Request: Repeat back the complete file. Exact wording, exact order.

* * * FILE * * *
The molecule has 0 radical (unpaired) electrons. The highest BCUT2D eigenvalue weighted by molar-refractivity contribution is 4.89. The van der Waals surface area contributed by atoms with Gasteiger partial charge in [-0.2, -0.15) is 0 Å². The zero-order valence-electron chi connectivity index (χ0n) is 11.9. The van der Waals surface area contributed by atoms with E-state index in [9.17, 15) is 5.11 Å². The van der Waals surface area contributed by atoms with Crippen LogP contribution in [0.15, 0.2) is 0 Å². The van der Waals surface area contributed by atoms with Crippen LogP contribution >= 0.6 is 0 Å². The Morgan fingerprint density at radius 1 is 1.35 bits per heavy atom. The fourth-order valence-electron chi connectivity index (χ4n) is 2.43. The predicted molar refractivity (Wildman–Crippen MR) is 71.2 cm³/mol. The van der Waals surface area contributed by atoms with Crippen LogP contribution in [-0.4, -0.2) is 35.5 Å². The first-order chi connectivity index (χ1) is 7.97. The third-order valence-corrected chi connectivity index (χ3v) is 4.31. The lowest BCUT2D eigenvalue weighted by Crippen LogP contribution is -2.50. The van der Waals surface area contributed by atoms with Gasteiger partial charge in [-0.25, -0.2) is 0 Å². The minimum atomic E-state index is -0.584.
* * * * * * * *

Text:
The molecule has 0 radical (unpaired) electrons. The highest BCUT2D eigenvalue weighted by molar-refractivity contribution is 4.89. The van der Waals surface area contributed by atoms with Gasteiger partial charge in [-0.2, -0.15) is 0 Å². The zero-order valence-electron chi connectivity index (χ0n) is 11.9. The van der Waals surface area contributed by atoms with E-state index in [9.17, 15) is 5.11 Å². The van der Waals surface area contributed by atoms with Crippen LogP contribution in [0.15, 0.2) is 0 Å². The van der Waals surface area contributed by atoms with Crippen LogP contribution >= 0.6 is 0 Å². The Morgan fingerprint density at radius 1 is 1.35 bits per heavy atom. The fourth-order valence-electron chi connectivity index (χ4n) is 2.43. The predicted molar refractivity (Wildman–Crippen MR) is 71.2 cm³/mol. The van der Waals surface area contributed by atoms with Crippen LogP contribution in [-0.4, -0.2) is 35.5 Å². The first-order chi connectivity index (χ1) is 7.97. The third-order valence-corrected chi connectivity index (χ3v) is 4.31. The lowest BCUT2D eigenvalue weighted by Crippen LogP contribution is -2.50. The van der Waals surface area contributed by atoms with Gasteiger partial charge in [-0.25, -0.2) is 0 Å². The minimum atomic E-state index is -0.584.